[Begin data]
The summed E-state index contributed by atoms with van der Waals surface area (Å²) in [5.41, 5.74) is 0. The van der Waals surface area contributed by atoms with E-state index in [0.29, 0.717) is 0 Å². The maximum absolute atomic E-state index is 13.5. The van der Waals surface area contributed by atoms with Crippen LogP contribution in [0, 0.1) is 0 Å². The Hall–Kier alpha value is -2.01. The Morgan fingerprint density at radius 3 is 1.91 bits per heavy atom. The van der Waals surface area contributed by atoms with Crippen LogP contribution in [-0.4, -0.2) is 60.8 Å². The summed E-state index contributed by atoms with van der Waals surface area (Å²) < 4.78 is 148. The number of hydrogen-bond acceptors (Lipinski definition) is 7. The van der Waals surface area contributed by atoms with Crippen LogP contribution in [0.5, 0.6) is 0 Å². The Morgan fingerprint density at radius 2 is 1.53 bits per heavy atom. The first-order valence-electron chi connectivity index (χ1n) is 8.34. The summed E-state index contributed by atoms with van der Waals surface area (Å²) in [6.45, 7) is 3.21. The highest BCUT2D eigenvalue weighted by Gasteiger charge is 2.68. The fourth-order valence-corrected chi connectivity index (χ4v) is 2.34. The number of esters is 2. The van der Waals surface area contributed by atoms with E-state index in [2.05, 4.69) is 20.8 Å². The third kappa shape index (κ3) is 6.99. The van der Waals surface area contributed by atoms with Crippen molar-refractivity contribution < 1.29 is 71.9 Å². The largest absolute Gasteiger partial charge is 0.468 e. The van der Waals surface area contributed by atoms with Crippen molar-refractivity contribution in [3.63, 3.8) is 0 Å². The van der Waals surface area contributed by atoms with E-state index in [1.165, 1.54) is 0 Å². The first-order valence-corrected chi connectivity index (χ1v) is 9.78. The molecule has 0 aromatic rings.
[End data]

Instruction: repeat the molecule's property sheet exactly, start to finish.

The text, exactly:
The summed E-state index contributed by atoms with van der Waals surface area (Å²) in [5.41, 5.74) is 0. The van der Waals surface area contributed by atoms with E-state index in [0.29, 0.717) is 0 Å². The maximum absolute atomic E-state index is 13.5. The van der Waals surface area contributed by atoms with Crippen LogP contribution in [0, 0.1) is 0 Å². The Hall–Kier alpha value is -2.01. The Morgan fingerprint density at radius 3 is 1.91 bits per heavy atom. The van der Waals surface area contributed by atoms with Crippen LogP contribution in [-0.4, -0.2) is 60.8 Å². The summed E-state index contributed by atoms with van der Waals surface area (Å²) < 4.78 is 148. The number of hydrogen-bond acceptors (Lipinski definition) is 7. The van der Waals surface area contributed by atoms with Crippen LogP contribution in [0.5, 0.6) is 0 Å². The Morgan fingerprint density at radius 2 is 1.53 bits per heavy atom. The first-order valence-electron chi connectivity index (χ1n) is 8.34. The summed E-state index contributed by atoms with van der Waals surface area (Å²) in [6.45, 7) is 3.21. The highest BCUT2D eigenvalue weighted by Gasteiger charge is 2.68. The fourth-order valence-corrected chi connectivity index (χ4v) is 2.34. The number of esters is 2. The van der Waals surface area contributed by atoms with E-state index in [2.05, 4.69) is 20.8 Å². The third kappa shape index (κ3) is 6.99. The van der Waals surface area contributed by atoms with Crippen molar-refractivity contribution < 1.29 is 71.9 Å². The largest absolute Gasteiger partial charge is 0.468 e. The van der Waals surface area contributed by atoms with Crippen molar-refractivity contribution in [3.63, 3.8) is 0 Å². The van der Waals surface area contributed by atoms with E-state index in [1.165, 1.54) is 0 Å². The first-order valence-corrected chi connectivity index (χ1v) is 9.78. The molecule has 0 aromatic rings.